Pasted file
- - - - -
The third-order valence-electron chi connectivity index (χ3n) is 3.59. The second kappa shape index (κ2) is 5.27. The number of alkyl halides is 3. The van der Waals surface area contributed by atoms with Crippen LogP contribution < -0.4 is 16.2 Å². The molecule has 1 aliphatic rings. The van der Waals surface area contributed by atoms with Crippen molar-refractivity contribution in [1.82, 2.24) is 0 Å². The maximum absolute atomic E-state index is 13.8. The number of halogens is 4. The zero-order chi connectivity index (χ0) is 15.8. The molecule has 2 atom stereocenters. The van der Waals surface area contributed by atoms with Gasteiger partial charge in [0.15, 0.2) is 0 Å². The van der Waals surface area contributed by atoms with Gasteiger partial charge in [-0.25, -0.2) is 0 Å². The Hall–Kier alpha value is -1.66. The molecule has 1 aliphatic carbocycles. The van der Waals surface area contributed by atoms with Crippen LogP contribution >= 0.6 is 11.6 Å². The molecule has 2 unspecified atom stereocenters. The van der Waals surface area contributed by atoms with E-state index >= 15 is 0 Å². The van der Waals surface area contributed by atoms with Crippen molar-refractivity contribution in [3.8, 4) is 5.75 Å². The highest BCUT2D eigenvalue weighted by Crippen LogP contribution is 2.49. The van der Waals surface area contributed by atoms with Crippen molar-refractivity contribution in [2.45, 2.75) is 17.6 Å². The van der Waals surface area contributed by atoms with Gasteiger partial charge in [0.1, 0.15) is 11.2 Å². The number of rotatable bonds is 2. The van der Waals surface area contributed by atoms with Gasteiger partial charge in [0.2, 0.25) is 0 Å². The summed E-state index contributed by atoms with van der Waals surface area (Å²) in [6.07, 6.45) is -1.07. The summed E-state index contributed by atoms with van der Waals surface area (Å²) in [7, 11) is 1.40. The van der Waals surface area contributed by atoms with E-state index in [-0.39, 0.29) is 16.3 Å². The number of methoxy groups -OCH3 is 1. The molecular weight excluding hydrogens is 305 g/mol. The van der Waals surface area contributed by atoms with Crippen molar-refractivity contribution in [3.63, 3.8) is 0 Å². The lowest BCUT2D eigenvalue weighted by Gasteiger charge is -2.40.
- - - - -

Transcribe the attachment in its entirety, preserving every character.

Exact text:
The third-order valence-electron chi connectivity index (χ3n) is 3.59. The second kappa shape index (κ2) is 5.27. The number of alkyl halides is 3. The van der Waals surface area contributed by atoms with Crippen LogP contribution < -0.4 is 16.2 Å². The molecule has 1 aliphatic rings. The van der Waals surface area contributed by atoms with Crippen molar-refractivity contribution in [1.82, 2.24) is 0 Å². The maximum absolute atomic E-state index is 13.8. The number of halogens is 4. The zero-order chi connectivity index (χ0) is 15.8. The molecule has 2 atom stereocenters. The van der Waals surface area contributed by atoms with Gasteiger partial charge in [0.15, 0.2) is 0 Å². The van der Waals surface area contributed by atoms with Gasteiger partial charge in [-0.25, -0.2) is 0 Å². The Hall–Kier alpha value is -1.66. The molecule has 1 aliphatic carbocycles. The van der Waals surface area contributed by atoms with Crippen LogP contribution >= 0.6 is 11.6 Å². The molecule has 2 unspecified atom stereocenters. The van der Waals surface area contributed by atoms with E-state index >= 15 is 0 Å². The van der Waals surface area contributed by atoms with Crippen molar-refractivity contribution in [3.8, 4) is 5.75 Å². The highest BCUT2D eigenvalue weighted by Crippen LogP contribution is 2.49. The van der Waals surface area contributed by atoms with Crippen molar-refractivity contribution in [2.45, 2.75) is 17.6 Å². The van der Waals surface area contributed by atoms with Gasteiger partial charge in [0.1, 0.15) is 11.2 Å². The number of rotatable bonds is 2. The van der Waals surface area contributed by atoms with Gasteiger partial charge in [0.2, 0.25) is 0 Å². The summed E-state index contributed by atoms with van der Waals surface area (Å²) in [6.07, 6.45) is -1.07. The summed E-state index contributed by atoms with van der Waals surface area (Å²) in [7, 11) is 1.40. The van der Waals surface area contributed by atoms with E-state index in [-0.39, 0.29) is 16.3 Å². The number of methoxy groups -OCH3 is 1. The molecular weight excluding hydrogens is 305 g/mol. The van der Waals surface area contributed by atoms with Crippen molar-refractivity contribution in [3.63, 3.8) is 0 Å². The lowest BCUT2D eigenvalue weighted by Gasteiger charge is -2.40.